Air bag: Front Side Air Bag
Disability Equipped: Yes
Sub Model: XLT PREMIUM
Warranty: Vehicle has an existing warranty
Model: Transit Connect
Exterior Color: White
Glendale, Arizona, United States
Ford has officially kicked off testing of the right-hand-drive variant of its sixth-generation, 2015 Mustang, according to a statement issued by the company, which came with the above photo.
According to Ford, this will mark the first time a right-hand-drive 'Stang has traveled down the company's assembly line alongside its LHD brethren. It is far from the first of the legendary pony cars to feature its wheel on the wrong side, though, as converters in RHD markets across the globe have been making swaps for years.
Ford is planning on using the white, droptop Mustang for RHD development ahead of the car's arrival in the UK, Australia and South Africa, among other markets. Scroll down for the official press blast.
Solid axle? What solid axle?
I was fully prepared to embark on a seven-day journey down a rabbit hole of broken bolts, internet hearsay and consternation.
This should not have gone this easily. Having a long and checkered history of simple projects punctuated by much wailing and gnashing of knuckles, I was fully prepared to embark on a seven-day journey down a rabbit hole of broken bolts, internet hearsay and consternation when I finally decided to lay hands on the '89 Mustang with the goal of relieving the car of its stock rear axle. Instead, it took less than a full morning's worth of work to carve the old 7.5-inch solid axle from its moorings and mock up something, well, different.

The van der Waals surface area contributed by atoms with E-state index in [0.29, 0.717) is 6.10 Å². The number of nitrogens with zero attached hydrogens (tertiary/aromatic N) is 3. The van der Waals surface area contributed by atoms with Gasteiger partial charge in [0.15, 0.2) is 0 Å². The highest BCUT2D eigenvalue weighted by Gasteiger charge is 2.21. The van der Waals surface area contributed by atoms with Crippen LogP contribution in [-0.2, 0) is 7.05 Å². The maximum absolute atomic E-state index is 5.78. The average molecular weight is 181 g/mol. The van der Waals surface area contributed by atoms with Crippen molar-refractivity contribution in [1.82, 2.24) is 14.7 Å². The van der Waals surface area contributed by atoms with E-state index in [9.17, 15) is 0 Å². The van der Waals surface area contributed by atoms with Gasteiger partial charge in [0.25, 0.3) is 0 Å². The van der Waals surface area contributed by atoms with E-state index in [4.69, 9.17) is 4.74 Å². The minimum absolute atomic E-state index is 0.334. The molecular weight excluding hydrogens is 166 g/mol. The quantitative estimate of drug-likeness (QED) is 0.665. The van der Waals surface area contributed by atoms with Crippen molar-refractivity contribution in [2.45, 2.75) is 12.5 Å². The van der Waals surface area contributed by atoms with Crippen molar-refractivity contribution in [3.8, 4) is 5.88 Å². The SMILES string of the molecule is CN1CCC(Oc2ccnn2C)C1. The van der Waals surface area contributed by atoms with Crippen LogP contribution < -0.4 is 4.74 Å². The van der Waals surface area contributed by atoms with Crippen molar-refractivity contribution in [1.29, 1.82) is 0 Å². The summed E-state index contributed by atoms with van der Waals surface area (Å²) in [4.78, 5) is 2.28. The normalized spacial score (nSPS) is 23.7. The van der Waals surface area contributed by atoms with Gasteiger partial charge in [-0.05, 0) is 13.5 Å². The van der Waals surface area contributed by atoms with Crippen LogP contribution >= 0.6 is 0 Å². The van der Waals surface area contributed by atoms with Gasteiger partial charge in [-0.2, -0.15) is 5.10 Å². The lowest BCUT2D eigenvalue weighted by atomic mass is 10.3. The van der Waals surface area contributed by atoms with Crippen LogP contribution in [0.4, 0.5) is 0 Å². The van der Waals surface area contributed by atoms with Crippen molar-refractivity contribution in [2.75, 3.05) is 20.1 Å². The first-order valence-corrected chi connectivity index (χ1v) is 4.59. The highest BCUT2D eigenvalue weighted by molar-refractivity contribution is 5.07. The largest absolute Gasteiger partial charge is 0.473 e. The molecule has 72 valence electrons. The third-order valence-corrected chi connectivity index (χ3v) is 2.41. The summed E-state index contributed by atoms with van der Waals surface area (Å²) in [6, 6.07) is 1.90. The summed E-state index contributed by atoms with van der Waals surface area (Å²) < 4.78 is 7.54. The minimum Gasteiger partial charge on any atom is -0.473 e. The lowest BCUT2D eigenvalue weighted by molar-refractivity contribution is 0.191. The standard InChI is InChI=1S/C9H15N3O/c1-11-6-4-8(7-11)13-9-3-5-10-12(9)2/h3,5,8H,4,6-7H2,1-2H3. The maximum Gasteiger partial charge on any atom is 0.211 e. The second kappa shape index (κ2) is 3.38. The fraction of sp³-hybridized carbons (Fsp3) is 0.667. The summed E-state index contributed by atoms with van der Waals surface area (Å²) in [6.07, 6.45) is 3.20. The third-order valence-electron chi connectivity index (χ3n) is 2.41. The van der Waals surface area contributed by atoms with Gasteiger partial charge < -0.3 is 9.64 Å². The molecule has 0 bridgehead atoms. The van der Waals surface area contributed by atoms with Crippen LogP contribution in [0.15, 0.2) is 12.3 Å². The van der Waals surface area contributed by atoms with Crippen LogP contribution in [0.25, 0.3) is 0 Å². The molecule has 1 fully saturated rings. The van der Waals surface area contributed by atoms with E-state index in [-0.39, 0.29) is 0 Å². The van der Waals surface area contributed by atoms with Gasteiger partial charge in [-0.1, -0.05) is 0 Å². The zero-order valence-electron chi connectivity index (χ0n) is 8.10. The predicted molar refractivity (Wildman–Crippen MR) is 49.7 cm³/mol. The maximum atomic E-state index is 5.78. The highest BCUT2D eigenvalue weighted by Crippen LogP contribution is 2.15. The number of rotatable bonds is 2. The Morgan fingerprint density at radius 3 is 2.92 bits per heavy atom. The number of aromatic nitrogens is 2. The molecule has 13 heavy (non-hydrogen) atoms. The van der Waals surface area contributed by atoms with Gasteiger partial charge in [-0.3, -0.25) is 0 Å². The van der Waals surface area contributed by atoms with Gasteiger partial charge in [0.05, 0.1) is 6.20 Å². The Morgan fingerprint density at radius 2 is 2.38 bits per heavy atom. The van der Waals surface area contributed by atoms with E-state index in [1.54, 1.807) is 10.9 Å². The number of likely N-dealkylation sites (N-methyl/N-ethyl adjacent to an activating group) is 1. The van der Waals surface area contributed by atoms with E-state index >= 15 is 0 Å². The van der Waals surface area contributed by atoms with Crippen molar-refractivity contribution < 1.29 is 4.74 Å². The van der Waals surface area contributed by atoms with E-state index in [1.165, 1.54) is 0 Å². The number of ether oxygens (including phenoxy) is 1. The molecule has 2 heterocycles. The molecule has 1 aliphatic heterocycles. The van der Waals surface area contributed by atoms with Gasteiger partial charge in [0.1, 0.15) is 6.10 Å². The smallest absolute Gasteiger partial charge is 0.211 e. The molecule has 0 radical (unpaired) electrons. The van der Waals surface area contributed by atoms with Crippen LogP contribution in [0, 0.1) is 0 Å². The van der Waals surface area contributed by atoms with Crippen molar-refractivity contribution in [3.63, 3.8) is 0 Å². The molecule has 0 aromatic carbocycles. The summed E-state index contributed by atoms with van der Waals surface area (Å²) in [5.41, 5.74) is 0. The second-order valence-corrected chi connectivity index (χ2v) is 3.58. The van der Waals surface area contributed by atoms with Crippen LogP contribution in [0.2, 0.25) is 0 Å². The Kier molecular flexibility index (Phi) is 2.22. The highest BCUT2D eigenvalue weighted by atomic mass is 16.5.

Anyone who's bought one of those old school metal shift knobs knows they're really cool until they sit in a parking lot in the sun for a few hours. Then they're not cool at all. Likewise, features such as the aluminum dash on the 2015 Ford Mustang can be all kinds of neat right up until the sun hits it just the right way and sends shards of blinding light through the cabin. The Ford Visual Performance and Evaluation Lab is where engineers figure out how to make sure that doesn't happen.
Cars like said Mustang are parked inside the 30-foot reflecting dome under 6,000 watts of lights that can mimic the sun at any time of day and in any weather condition. Engineers can then spend cold, overcast days inside, testing for interior legibility, glare and reflections on every interior and exterior surface as if it were bright and sunny. They can also learn how a car's sheetmetal and colors will look out of doors, all year round.
Ford showed off the lighting lab without the music and interviews three years ago when the Explorer was being prepared. You can watch it at work again in the video below, and read about it in the press release below that.